I’ve not seen a time when companies need expertise in hiring, development, and retention of their people more than they do now. Here are 4 reasons why:
Kicking off BartonRock in September 2020, mid-way through a pandemic with suppressed hiring conditions, would ordinarily be cause for great concern but I quickly realised that companies weren’t just looking to hire the right people, they increasingly needed advice around their entire ‘people ecosystem’.
Hasn’t that always been the case though?
What has changed is the context: an even faster-pace and more transformational environment than could ever have been envisaged. Disruption stemming not just from digital advances and the impact of the pandemic but also significant change at a geopolitical level.
This demand from companies for a broader people solution was one of the drivers to the launch of leadership effectiveness and sister company, NewlandRock, which advises businesses and leaders through a transition.
Here are 4 high-level observations that are having a significant impact on the hiring landscape. I should caveat that these are from a data set of operating within the digital sphere of the consumer and retail sector but much of this applies cross-industry.
1) Staff turnover is real
Sister company NewlandRock has covered the subject of the great resignation in some depth and I would add weight to the argument that it’s very real and job tenures seem to be getting shorter. Several blog posts I read recently suggested it was advisable to jump ship frequently to build skills-sets more rapidly, and that companies should be more open to hiring job-hoppers. Whilst I understand the sentiment, 90% of companies I hire for place emphasis on stability when hiring an executive, and I support that view. Admittedly, there is greater leniency in early-career positions. If companies develop their people in the right ways, then staff turnover can be curtailed and skill sets can still be fast-tracked. Some of the most successful executives I have worked with have decade-plus tenures in organisations but their career has remained on a steep growth trajectory.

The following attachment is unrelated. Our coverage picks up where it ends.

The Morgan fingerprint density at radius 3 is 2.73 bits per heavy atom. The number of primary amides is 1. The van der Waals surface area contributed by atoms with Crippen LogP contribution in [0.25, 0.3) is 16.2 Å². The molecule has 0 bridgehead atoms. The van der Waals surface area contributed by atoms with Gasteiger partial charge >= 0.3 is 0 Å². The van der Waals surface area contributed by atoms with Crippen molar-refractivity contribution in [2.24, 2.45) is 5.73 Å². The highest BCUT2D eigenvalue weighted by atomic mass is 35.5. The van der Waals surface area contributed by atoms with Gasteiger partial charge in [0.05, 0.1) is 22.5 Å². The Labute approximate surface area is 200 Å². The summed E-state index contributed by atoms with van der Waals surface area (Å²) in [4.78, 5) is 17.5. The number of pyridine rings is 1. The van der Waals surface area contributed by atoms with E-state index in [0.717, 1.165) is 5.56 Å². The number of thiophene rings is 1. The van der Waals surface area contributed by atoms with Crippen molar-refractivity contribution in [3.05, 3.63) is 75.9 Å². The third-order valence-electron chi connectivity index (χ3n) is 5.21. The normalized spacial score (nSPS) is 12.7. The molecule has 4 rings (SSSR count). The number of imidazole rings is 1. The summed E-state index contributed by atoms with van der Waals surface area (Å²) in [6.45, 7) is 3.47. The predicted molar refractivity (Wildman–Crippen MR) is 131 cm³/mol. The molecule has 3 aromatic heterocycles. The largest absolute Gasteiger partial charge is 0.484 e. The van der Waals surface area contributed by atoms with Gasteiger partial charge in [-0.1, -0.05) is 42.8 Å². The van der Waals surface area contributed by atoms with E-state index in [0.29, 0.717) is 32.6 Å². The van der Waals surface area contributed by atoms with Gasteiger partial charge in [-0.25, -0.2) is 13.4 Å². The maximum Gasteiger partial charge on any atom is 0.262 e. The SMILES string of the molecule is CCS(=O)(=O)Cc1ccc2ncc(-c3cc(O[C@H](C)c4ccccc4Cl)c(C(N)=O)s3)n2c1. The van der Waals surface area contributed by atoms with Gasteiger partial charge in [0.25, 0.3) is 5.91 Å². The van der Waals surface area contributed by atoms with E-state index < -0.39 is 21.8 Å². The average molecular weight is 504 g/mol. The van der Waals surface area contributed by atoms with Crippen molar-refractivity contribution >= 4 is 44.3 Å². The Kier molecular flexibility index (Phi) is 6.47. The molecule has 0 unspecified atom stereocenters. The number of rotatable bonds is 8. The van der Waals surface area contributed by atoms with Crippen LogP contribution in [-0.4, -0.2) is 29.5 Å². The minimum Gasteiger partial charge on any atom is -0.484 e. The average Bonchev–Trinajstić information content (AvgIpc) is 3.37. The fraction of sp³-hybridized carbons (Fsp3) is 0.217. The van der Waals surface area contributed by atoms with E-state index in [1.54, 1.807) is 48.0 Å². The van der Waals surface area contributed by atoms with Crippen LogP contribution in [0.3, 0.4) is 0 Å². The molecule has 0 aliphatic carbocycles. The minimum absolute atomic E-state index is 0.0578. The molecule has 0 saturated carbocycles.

The Great Resignation Organisational Success Blueprint by NewlandRock is free to download and offers a valuable resource to help companies forge a new ‘people first’ agenda and give you and your leadership teams a framework to maximise your organisation's effectiveness.
2) Talent shortages can be over-stated
Much is made of this and whilst I don’t doubt that there are certain niches (especially emerging ones) that have a finite supply of expertise – eg new technologies, gaps created by companies adapting through the pandemic, I can’t help but feel there is some incredible talent not being fully recognised. As humans, we are conditioned to hire stereotypes of ourselves. We instinctively know that this doesn’t serve the wider organisation as effectively as diverse skill sets and leadership traits but there is a great tendency to fall back into a default position of recruitment conservatism. Cultural fit is intrinsic to success and that must remain a pre-requisite for any hire but there is an opportunity for companies to think more laterally, hiring more willingly at both ends of the age spectrum is critical with the workforce spanning the broadest age group ever due to later retirement ages. Recognising the merits of diversity in all its forms contributes to more effective decision-making.
3) Lack of sophistication when assessing candidates
If you want a job at companies such as Apple or Google, then expect to be put through your paces with sophisticated selection processes that provide genuine insights around job and company fit. However, many companies are still relying too heavily on gut feel to make hiring decisions. Furthermore, processes asking the same questions in successive interviews don’t add further insights to companies and simply hinder candidate engagement. You don’t have to be Apple or Google to add greater rigour to your assessment process. Some companies, especially larger ones, choose to build internal capability around assessment but many choose to focus on their core business and outsource this specialist skill.
4) Purpose and EVP matter more than ever in hiring processes
Purpose and EVP are now far more important than ever, the trend exacerbated in no small part due to the shift in priorities stemming from the pandemic as well as the emphasis younger generations are placing on core values. This isn’t lost on companies, but it continues to slip down the list, with shorter-term commercial goals prioritised. We advise companies on purposeful leadership and NewlandRock has designed leadership development programmes with powerful outcomes around EVP and leadership impact. Our observation is those companies whose CEO is firmly behind the importance of a culture-first mentality are winning in terms of employee engagement and enhanced retention levels.
If you feel an exploratory discussion around your executive hiring or leadership effectiveness could be useful, please get in touch.
To your continued success,
Guy Day is Founder of BartonRock, the executive search partner for digitally transforming companies.
We manage the careers of leaders whose know-how and commercial acumen within digital steers the strategic direction and future survival of companies.
For more information visit: www.bartonrock.com or contact email@example.com
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